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Origin of Manifest Destiny
What is Manifest Destiny?
Manifest destiny is an unofficial doctrine that characterized the U.S. attitude toward territorial expansion during the 19th and 20th centuries. It rested on the principles that American society was inherently of higher value than others, and that it was an imperative and inevitable mission to incorporate the rest of the North American continent into the United States.
How is Manifest Destiny pronounced?
[ man-uh-fest dest–uh-nee ]
What does Manifest Destiny mean?
In the early 19th century, American settlers were steadily colonizing the western regions of North America. Beginning with Thomas Jefferson’s purchase of the Louisiana territory in 1803, both the government and the citizens of the United States embarked on a mission to claim land for themselves. Though this land was already occupied by indigenous peoples, Americans felt entitled to westward expansion and land ownership, which continued despite clashes with the land’s existing inhabitants.
The term manifest destiny was popularized by columnist John O’Sullivan, who penned an article in 1845 that denounced other nations for “limiting our greatness and checking the fulfillment of our manifest destiny to overspread the continent allotted by Providence for the free development of our yearly multiplying millions.” Manifest destiny quickly became a popular phrase that described and celebrated the American “right” to expansion—America’s fate and fortune, or destiny, to expand was seen as evident and obvious, or manifest. Manifest destiny would be used to justify and champion events like the Mexican-American War. However, the 19th century saw an end of manifest destiny due to disputes over slavery in the newly acquired western territory, which stalled the focus on expansion and ultimately led to the American Civil War.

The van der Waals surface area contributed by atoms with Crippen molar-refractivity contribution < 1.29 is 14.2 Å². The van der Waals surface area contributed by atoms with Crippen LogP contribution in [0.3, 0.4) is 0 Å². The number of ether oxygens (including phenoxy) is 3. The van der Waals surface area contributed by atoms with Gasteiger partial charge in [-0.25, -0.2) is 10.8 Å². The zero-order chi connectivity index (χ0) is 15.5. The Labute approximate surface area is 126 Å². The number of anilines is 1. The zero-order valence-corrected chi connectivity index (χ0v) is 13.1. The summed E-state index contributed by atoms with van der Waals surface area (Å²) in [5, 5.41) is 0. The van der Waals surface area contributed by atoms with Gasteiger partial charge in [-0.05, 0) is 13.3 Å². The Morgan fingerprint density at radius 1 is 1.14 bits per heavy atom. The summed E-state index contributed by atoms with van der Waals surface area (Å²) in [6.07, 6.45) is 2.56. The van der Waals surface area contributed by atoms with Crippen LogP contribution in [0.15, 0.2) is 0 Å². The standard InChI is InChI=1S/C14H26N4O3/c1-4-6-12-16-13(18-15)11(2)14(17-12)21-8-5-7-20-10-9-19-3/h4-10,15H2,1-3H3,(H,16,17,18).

However, manifest destiny was briefly revived in the post-Civil War era. Newly rejoined and searching for political and economic capital during a time of industrial prosperity, the United States made vigorous attempts to claim southern land, including the island of Cuba and areas in Central America. President Theodore Roosevelt was a strong advocate for manifest destiny and American expansion, and it wasn’t until President Woodrow Wilson’s policy of noninterventionism during World War I that manifest destiny lost its motivating power in American foreign policy.
Examples of Manifest Destiny
“The term ‘Manifest Destiny’ was coined to capture the 19th century spirit of American expansion from coast to coast: East to West. Mankind’s 21st-century manifest destiny points in a different direction: South to North.”
—Parag Khanna, “Climate Change Is Forcing a New Manifest Destiny,” Time, April 18, 2016
“My Mom’s People availed themselves of traditional Manifest Destiny—rolling west from their English roots.”
—Luis Alberto Urrea, “Manifest Destiny,” Orion Magazine, April 27, 2012
This content is not meant to be a formal definition of this term. Rather, it is an informal summary that seeks to provide supplemental information and context important to know or keep in mind about the term’s history, meaning, and usage.
British Dictionary definitions for manifest destiny
Cultural definitions for manifest destiny
A popular slogan of the 1840s. It was used by people who believed that the United States was destined — by God, some said — to expand across North America to the Pacific Ocean. The idea of manifest destiny was used to justify the acquisition of Oregon and large parts of the Southwest, including California. (See Mexican War.)